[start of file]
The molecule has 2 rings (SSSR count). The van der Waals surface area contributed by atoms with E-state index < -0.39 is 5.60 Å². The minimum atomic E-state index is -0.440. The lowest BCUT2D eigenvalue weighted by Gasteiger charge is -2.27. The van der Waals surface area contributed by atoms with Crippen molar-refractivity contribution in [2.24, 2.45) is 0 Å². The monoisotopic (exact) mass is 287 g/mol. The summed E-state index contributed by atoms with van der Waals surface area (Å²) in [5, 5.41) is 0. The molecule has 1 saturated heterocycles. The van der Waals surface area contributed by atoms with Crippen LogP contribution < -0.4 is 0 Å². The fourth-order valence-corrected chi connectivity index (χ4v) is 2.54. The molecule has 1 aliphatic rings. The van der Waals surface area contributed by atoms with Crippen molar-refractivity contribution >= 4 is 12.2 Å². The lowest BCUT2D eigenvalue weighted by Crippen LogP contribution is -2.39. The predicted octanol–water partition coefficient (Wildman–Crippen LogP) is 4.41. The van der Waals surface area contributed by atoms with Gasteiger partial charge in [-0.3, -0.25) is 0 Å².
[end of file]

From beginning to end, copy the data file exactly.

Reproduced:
The molecule has 2 rings (SSSR count). The van der Waals surface area contributed by atoms with E-state index < -0.39 is 5.60 Å². The minimum atomic E-state index is -0.440. The lowest BCUT2D eigenvalue weighted by Gasteiger charge is -2.27. The van der Waals surface area contributed by atoms with Crippen molar-refractivity contribution in [2.24, 2.45) is 0 Å². The monoisotopic (exact) mass is 287 g/mol. The summed E-state index contributed by atoms with van der Waals surface area (Å²) in [5, 5.41) is 0. The molecule has 1 saturated heterocycles. The van der Waals surface area contributed by atoms with Crippen LogP contribution < -0.4 is 0 Å². The fourth-order valence-corrected chi connectivity index (χ4v) is 2.54. The molecule has 1 aliphatic rings. The van der Waals surface area contributed by atoms with Crippen molar-refractivity contribution >= 4 is 12.2 Å². The lowest BCUT2D eigenvalue weighted by Crippen LogP contribution is -2.39. The predicted octanol–water partition coefficient (Wildman–Crippen LogP) is 4.41. The van der Waals surface area contributed by atoms with Gasteiger partial charge in [-0.3, -0.25) is 0 Å².